On Wed, May 9, 2012 at 11:46 AM, Philip Brown wrote:


    On Monday, May 7, 2012 11:39:37 AM UTC-7, jcbollinger wrote:



    You may be able to base your provider on the ParsedFile general-
    purpose base provider, though I did not do that with mine.
    *Sounds* promising. But... no documentation on using this either, that I
    can find?

    K.I.S.S.
    At this point, I feel like just going with the approach of treating
    /etc/passwd like a generic config file, and using a "make sure this line is
    present in this file" resource.
    That sounds like a nice generic thing to...
    Wait.. there isnt one already? ! ???
    Seriously? I havent just missed one somewhere?
    Otherwise, I guess I know what my next puppet back-end coding project is
    :-/

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  • Philip Brown at May 9, 2012 at 7:10 pm

    On Wednesday, May 9, 2012 11:55:01 AM UTC-7, Gary Larizza wrote:

    Philip,

    You can use Augeas to do this,

    Install a whole new C library/util/ thingie, just to do something trivial?
    no thanks...


    or look at a custom file_line type in the Puppetlabs-stdlib module -->
    https://github.com/puppetlabs/puppetlabs-stdlib/blob/master/lib/puppet/type/file_line.rb
    Aha, thanks, this sounds appropriate.
    Soooo.. what's the way to "officially" use or acquire this thing?

    $ puppet-module search stdlib
    returns puppetlabs/stdlib (2.3.1)

    so... use that?
    Is there a corresponding best-fit simple resource type already written to
    go along with it?
    Hmm.. I'm kinda leery of just typing "puppet-module install xyz", without
    knowing everything thats in it.
    Is there some undocumneted puppet-module command to show what will be
    installed, before actually installing it?
    Something named "stdlib" seems quite large.

    and how do I know it will work with my version of puppet? is the number
    in (), the version of the module, or the required version of puppet?

    puppet-module --help does not mention this sort of information.


    On Wed, May 9, 2012 at 11:46 AM, Philip Brown wrote:


    On Monday, May 7, 2012 11:39:37 AM UTC-7, jcbollinger wrote:



    You may be able to base your provider on the ParsedFile general-
    purpose base provider, though I did not do that with mine.
    *Sounds* promising. But... no documentation on using this either, that I
    can find?

    K.I.S.S.
    At this point, I feel like just going with the approach of treating
    /etc/passwd like a generic config file, and using a "make sure this line is
    present in this file" resource.
    That sounds like a nice generic thing to...
    Wait.. there isnt one already? ! ???
    Seriously? I havent just missed one somewhere?
    Otherwise, I guess I know what my next puppet back-end coding project is
    :-/
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  • Philip Brown at May 10, 2012 at 10:52 pm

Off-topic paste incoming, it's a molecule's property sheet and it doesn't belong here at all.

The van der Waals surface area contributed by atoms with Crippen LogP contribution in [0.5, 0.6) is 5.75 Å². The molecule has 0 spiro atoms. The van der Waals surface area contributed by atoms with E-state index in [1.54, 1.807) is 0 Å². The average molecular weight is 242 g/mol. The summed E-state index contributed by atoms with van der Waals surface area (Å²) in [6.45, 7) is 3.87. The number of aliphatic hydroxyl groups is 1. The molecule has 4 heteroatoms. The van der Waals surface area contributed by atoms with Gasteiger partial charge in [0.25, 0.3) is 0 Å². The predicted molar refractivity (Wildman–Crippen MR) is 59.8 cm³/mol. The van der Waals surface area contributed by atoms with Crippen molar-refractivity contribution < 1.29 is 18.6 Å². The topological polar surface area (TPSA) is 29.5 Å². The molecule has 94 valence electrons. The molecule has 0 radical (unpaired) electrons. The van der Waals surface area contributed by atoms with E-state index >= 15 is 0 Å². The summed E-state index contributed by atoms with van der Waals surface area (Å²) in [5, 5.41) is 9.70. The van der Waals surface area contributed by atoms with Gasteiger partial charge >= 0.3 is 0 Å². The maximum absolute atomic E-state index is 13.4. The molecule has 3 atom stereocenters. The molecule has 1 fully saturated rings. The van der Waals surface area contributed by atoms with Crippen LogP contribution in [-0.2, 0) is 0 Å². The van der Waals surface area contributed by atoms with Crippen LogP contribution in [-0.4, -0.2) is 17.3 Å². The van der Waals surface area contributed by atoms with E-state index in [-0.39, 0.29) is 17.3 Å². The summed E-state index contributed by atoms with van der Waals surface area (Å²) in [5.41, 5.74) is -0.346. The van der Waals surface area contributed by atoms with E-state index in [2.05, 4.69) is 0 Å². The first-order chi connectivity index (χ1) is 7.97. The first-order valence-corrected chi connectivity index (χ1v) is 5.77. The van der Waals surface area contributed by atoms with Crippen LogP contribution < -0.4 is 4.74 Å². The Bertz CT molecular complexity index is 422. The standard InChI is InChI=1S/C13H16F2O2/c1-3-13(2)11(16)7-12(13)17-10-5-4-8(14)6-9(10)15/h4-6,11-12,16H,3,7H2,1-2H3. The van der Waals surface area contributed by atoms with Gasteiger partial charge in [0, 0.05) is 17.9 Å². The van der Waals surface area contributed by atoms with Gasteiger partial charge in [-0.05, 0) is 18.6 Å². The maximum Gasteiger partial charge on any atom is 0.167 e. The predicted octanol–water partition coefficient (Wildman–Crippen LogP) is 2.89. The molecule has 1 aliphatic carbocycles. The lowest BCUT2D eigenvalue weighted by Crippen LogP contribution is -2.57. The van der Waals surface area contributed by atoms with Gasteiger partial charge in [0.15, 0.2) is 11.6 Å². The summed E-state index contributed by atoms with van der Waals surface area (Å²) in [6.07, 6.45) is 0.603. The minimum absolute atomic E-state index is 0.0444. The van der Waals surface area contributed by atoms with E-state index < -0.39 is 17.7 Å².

On Wednesday, May 9, 2012 11:55:01 AM UTC-7, Gary Larizza wrote:

    Philip,

    You can use Augeas to do this, or look at a custom file_line type in the
    Puppetlabs-stdlib module -->
    https://github.com/puppetlabs/puppetlabs-stdlib/blob/master/lib/puppet/type/file_line.rb

    A followup to this hint:
    I managed to get a test box, to install newer puppet, and get this module,
    and try it out.
    Tests look not so good.

    $ more tests/file_line.pp
    # This is a simple smoke test
    # of the file_line resource type.
    file { '/tmp/dansfile':
    ensure => present
    }->
    file_line { 'dans_line':
    line => 'dan is awesome',
    path => '/tmp/dansfile',
    }

    ## Okay, looks good, lets try it out...

    $ puppet apply tests/file_line.pp
    notice: /Stage[main]//File[/tmp/dansfile]/ensure: created
    notice: Finished catalog run in 0.04 seconds

    ##okay, this test file created, but..

    $ cat /tmp/dansfile
    $

    It does not have any content!!


    (it would seem that the provided test, needs some testing :-/ Adding
    ensure=>present seems to make it happen. but shouldnt that already be in
    the "test/file_line.pp" file? )


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  • Gary Larizza at May 10, 2012 at 10:59 pm
    You'll want to add "ensure => present" to the file_line resource and then
    run it again. That should help you out!

    On Thu, May 10, 2012 at 3:52 PM, Philip Brown wrote:


    On Wednesday, May 9, 2012 11:55:01 AM UTC-7, Gary Larizza wrote:


    Philip,

    You can use Augeas to do this, or look at a custom file_line type in the
    Puppetlabs-stdlib module --> https://github.com/**
    puppetlabs/puppetlabs-stdlib/**blob/master/lib/puppet/type/**file_line.rb<https://github.com/puppetlabs/puppetlabs-stdlib/blob/master/lib/puppet/type/file_line.rb>

    A followup to this hint:
    I managed to get a test box, to install newer puppet, and get this module,
    and try it out.
    Tests look not so good.

    $ more tests/file_line.pp
    # This is a simple smoke test
    # of the file_line resource type.